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On Sunday 28th February, SUCV returned once again to idyllic Edale to assist the National Trust High Peak Estate with their afforestation project. The weather forecast was good, but after meeting at the train station we found the train to Edale so packed the ten of us could barely fit on. Apparently the previous train had been cancelled, thus explaining why the usually-virtually-empty train was so full early on a Sunday.

After arriving in Edale and meeting up with the rangers of National Trust High Peak Estate (and their pooches, as always), we took a short drive to Jaggers Clough, our work site for the day. I had been here once before, under very different weather conditions. At this time of year, however, it was quite picturesque.

For our job today, we had 200 alder tree saplings to plant and this was only the tip of the iceberg, for High Peak Estate have another 2,800 trees more! Thus, we promptly set about unloading tools and equipment and preparing for action.

Planting trees isn’t as straightforward as it sounds. After placing the trees in the ground, the soil needed to be properly compacted to firmly root the tree and avoid spaces that would get waterlogged. Next, guards needed to be erected to protect them. Again, this had to be done properly, in such a way that rodents couldn’t get inside, make little nests inside and gnaw on the trees. The guards also had to be secure enough that they wouldn’t get pushed over by sheep (those little miscreants...)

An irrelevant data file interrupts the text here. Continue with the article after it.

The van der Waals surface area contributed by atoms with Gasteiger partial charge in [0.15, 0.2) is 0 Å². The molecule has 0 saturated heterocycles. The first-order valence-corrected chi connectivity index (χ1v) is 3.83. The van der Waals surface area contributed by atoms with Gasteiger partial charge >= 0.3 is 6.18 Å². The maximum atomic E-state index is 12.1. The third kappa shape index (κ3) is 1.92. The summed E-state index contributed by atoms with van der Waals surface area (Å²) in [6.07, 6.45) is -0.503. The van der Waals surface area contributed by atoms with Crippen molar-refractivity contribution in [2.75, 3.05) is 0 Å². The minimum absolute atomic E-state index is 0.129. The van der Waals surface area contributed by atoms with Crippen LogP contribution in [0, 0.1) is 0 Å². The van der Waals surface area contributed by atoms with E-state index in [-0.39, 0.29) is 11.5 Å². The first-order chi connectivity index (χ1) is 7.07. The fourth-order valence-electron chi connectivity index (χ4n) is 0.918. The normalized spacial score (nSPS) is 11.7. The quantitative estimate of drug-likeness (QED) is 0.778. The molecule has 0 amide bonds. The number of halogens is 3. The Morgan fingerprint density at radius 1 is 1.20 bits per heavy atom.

We split up into groups of two or three and got to work. The rangers ultimately planted most of the trees and allowed us to set up the guards, which was probably for the best as the tree planting was the harder task to get right and it was most important that it be done properly.

It was nice working next to the stream and although dark clouds appeared at one point later in the day, they soon passed without it raining; in fact, today’s weather was practically perfect for conservation work. We even saw a trio of what were likely buzzards hunting together (no pics, unfortunately). Once we got underway, we found ourselves working quite smoothly and quickly, despite having to navigate tough and hilly terrain, and despite Rona and Elsa constantly pestering us to play fetch, often with the most pathetic twigs they could find.

By 2pm we had nearly finished all 200 trees, but were getting conscious that trains home were only once every two hours and we were running out of time to catch the one at 2:30. Ultimately, the rangers decided we could leave the last few trees to them as they would be back the next day, anyway.

In our rush to pack up and get back to the station, I unfortunately forgot to take a group photo (just as well as we would likely have missed the train), but I hope the rest of these photos will suffice. Thanks again to everyone for turning up and to the rangers of National Trust High Peak Estate for having us. It was a truly brilliant day!

Jamie (Task Leader)

(Thanks to Luke Blyth for some of these photos)

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